Restaurant Spending is Up, But Recovery is Still Far Away

With vaccine distribution in high gear and Valentine’s Day fast approaching, customers across the country are returning to their favorite restaurants. It’s a good sign for restauranteurs who’ve had to endure nearly a year of skeletal operations. But, the industry still has a long way to go before it recovers, even as additional relief looms over the horizon.

Two data analytics firms released separate studies in December 2020 showing overall restaurant spending dipped just 1% in 2020 despite the challenges wrought by the COVID-19 pandemic. Spending varied widely with some states spending increasing year-over-year while others decreased significantly. In states like California, lower spending correlates with the state’s strict COVID-19 protocols for restaurants.

Other states such as Washington, Alaska, and South Dakota increased their restaurant spending by more than 20%. However, John Kelly, CEO of Zenreach, a company that conducted one of the studies, believes the trajectory of the pandemic will largely dictate customer spending for the next several months. Afterward, restaurants face an uphill battle to win back the trust of their customers.

“With the number of COVID-19 cases skyrocketing and with the return of more business restrictions, it’s clear we will not be out of the woods for a bit,” Kelly said in a statement.

“The difference, however, between this recent wave of closures and the ones which took place earlier in the year is that we now better understand the formula for getting through this challenging period,” he added.

In the spring of 2020, the Bureau of Labor Statistics found 32.5% of restaurant workers in the US were unemployed. By the fall, industry analysts at Yelp calculated that COVID-19 had forced over 97,000 small businesses to permanently close. Overall, 2.5 million jobs were lost, wiping away six years of growth, according to CNBC.

With yesterday’s learned lessons in mind, industry analysts at NPD, a data analytics firm headquartered in Port Washington New York, expect 2021 to be a year of hope and recovery for restaurants.

Part of the reason for NPD’s optimism is that several restaurants experienced double-digit growth during the pandemic. So, if these concepts can grow through economic downturns, there’s little standing in their way during the boom years.

For example, Chipotle saw a year-over-year revenue increase of 11.6% with its Q4 sales topping $1.6 billion in 2020. In a conference call, Chipotle’s CEO Brian Niccol said these numbers have supercharged the company’s efforts to expand access and convenience through digital mediums.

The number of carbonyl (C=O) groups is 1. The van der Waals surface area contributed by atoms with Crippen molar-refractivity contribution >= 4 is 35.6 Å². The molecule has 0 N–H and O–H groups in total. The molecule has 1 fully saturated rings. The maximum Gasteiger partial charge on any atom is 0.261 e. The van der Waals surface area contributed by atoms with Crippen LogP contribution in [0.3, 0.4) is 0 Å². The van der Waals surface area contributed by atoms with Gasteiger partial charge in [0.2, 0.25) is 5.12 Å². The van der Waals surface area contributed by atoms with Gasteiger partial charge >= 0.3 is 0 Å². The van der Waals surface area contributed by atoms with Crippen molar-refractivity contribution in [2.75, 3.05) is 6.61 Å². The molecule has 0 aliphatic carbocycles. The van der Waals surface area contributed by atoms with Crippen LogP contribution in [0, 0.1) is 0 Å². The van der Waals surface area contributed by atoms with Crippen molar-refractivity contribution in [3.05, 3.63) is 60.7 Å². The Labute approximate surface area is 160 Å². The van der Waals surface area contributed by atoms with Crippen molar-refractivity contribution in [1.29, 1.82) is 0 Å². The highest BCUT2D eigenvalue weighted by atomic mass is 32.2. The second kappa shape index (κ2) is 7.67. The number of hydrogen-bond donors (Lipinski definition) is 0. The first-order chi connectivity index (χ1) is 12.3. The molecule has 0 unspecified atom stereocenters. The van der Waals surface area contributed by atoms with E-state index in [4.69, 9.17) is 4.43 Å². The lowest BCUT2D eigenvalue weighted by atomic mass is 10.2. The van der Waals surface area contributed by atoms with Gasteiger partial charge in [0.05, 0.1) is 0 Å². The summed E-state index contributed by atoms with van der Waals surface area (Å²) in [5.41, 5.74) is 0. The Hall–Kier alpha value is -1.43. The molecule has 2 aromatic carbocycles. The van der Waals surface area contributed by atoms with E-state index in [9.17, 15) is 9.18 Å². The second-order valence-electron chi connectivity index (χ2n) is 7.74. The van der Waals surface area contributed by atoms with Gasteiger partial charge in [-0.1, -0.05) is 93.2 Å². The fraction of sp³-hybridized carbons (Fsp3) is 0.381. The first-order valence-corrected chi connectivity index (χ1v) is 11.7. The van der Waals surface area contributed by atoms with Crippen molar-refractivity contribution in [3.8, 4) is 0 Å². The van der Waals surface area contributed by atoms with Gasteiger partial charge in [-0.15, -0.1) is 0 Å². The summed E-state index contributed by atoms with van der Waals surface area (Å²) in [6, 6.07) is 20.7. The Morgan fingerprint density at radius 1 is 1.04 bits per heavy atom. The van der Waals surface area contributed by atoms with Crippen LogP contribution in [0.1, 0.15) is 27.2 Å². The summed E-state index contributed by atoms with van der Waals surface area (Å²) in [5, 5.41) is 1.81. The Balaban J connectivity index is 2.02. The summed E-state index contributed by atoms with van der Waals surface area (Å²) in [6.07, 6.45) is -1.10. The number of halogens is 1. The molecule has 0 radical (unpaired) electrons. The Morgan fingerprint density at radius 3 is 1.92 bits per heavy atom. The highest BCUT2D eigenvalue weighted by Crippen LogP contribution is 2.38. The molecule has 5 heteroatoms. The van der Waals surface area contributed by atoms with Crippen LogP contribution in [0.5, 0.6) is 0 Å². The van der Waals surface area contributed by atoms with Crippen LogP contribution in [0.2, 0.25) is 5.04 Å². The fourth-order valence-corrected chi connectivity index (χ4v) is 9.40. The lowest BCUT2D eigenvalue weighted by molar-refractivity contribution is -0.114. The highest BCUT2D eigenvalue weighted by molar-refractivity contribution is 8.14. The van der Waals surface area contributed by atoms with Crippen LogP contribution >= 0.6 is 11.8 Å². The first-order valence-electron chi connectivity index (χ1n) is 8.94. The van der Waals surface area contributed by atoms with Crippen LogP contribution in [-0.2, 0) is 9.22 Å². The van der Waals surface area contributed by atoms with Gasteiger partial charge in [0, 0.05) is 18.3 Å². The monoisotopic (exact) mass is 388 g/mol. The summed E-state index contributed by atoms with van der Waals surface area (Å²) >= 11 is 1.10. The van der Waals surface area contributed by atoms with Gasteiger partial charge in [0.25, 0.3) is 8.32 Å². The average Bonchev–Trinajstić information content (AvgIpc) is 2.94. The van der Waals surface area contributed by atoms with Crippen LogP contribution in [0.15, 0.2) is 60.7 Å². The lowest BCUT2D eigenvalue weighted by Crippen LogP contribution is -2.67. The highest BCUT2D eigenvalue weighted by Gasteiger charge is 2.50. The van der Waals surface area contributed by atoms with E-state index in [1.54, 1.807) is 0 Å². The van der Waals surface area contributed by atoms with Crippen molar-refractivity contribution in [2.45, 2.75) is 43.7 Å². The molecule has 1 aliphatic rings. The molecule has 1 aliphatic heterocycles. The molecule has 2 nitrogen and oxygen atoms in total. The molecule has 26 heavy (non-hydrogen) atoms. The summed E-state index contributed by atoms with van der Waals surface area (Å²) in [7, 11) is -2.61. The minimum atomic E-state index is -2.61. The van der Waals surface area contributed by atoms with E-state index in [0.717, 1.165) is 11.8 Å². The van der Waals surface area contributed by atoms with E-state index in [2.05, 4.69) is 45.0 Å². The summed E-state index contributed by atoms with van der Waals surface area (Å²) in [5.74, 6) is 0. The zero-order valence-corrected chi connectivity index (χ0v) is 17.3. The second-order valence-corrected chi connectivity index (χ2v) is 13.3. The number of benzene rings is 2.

“So we’re seeing a scenario where digital is going to prove to be very sticky and people look forward to getting back out and going into our restaurants,” Niccol told QSR Magazine.

NPD anticipates advances in digital and contactless payment technology will be a boon for the restaurant industry going forward. Adding convenience measures like drive-thru and delivery options can help sustain existing concepts, too.

“Off-premises occasions have been outpacing on-premises for years. The pandemic has now forced operators to fine-tune their capacity for high volume off-premises service whether through carry-out, drive-thru, or delivery,” the company said in a research paper.

Recovery and growth are predicated on how restaurants adapt to heightened customer awareness of cleanliness and increased demand for quality foods. Brand name concepts like McDonalds, Burger King, and Taco Bell have all increased their vegan and plant-based menu options. Meanwhile, several plant-based companies have partnered with US distributors as market competition intensifies.

After the 2020 election, restaurant industry leaders called on President Joe Biden to provide additional relief to small businesses. Since then, Biden has proposed raising the minimum wage to $15 per hour and offered $1,400 stimulus checks, but no clear answers on additional relief.

Biden’s $1.9 trillion reportedly contains $25 billion apportioned for restaurants, with a large portion already reserved for restaurants in New York, according to Eater NY. Unlike the Paycheck Protection Program, Biden’s rescue plan won’t allow restaurants or chains with more than 20 locations to apply. However, the industry has been lobbying for another bill that would allot $120 billion in relief known as the RESTAURANTS Act.

Any funds could immediately improve visual sanitation, which some analysts say will be a new form of restaurant marketing in the future. According to the Auguste Escoffier School of Culinary Arts, “Now more than ever, it will be critical for restaurants to demonstrate through clear action that they are creating a safe environment for patrons. It’s quite possible that frequent, visible cleaning will be necessary even for seldom-touched restaurant areas that are already clean.”

While these measures may seem overbearing at first, Kelly argues that it will all be worthwhile once customers start returning en masse.

“If you can create a safe dining environment, effectively target your best customers, and maintain—or even boost—your marketing spend, the more likely you are to successfully drive customers into your locations and sustain your restaurant business during this challenging time,” Kelly said.

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